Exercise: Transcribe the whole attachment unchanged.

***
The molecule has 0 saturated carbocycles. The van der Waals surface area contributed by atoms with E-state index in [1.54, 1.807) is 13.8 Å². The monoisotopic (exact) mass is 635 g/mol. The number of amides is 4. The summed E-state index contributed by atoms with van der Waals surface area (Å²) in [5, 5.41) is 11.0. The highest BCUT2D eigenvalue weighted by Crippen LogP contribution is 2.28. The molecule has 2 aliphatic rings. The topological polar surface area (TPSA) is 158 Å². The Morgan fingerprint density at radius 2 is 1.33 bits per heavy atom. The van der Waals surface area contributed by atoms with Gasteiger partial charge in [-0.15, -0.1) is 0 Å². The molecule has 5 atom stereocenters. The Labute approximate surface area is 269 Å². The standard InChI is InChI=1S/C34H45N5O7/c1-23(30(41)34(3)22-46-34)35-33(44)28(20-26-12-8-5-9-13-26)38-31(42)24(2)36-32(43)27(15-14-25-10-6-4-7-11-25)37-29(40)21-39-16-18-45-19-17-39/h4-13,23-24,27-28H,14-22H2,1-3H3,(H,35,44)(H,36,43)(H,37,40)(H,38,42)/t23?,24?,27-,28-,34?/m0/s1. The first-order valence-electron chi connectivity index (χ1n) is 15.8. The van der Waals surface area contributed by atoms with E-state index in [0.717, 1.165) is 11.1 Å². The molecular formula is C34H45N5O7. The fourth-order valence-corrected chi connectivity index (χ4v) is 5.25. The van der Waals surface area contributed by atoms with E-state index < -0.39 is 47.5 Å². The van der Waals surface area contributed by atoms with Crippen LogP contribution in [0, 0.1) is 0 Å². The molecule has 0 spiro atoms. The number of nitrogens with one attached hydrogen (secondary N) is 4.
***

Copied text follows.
The molecule has 0 saturated carbocycles. The van der Waals surface area contributed by atoms with E-state index in [1.54, 1.807) is 13.8 Å². The monoisotopic (exact) mass is 635 g/mol. The number of amides is 4. The summed E-state index contributed by atoms with van der Waals surface area (Å²) in [5, 5.41) is 11.0. The highest BCUT2D eigenvalue weighted by Crippen LogP contribution is 2.28. The molecule has 2 aliphatic rings. The topological polar surface area (TPSA) is 158 Å². The Morgan fingerprint density at radius 2 is 1.33 bits per heavy atom. The van der Waals surface area contributed by atoms with Gasteiger partial charge in [-0.15, -0.1) is 0 Å². The molecule has 5 atom stereocenters. The Labute approximate surface area is 269 Å². The standard InChI is InChI=1S/C34H45N5O7/c1-23(30(41)34(3)22-46-34)35-33(44)28(20-26-12-8-5-9-13-26)38-31(42)24(2)36-32(43)27(15-14-25-10-6-4-7-11-25)37-29(40)21-39-16-18-45-19-17-39/h4-13,23-24,27-28H,14-22H2,1-3H3,(H,35,44)(H,36,43)(H,37,40)(H,38,42)/t23?,24?,27-,28-,34?/m0/s1. The first-order valence-electron chi connectivity index (χ1n) is 15.8. The van der Waals surface area contributed by atoms with E-state index in [0.717, 1.165) is 11.1 Å². The molecular formula is C34H45N5O7. The fourth-order valence-corrected chi connectivity index (χ4v) is 5.25. The van der Waals surface area contributed by atoms with E-state index < -0.39 is 47.5 Å². The van der Waals surface area contributed by atoms with Crippen LogP contribution in [0, 0.1) is 0 Å². The molecule has 0 spiro atoms. The number of nitrogens with one attached hydrogen (secondary N) is 4.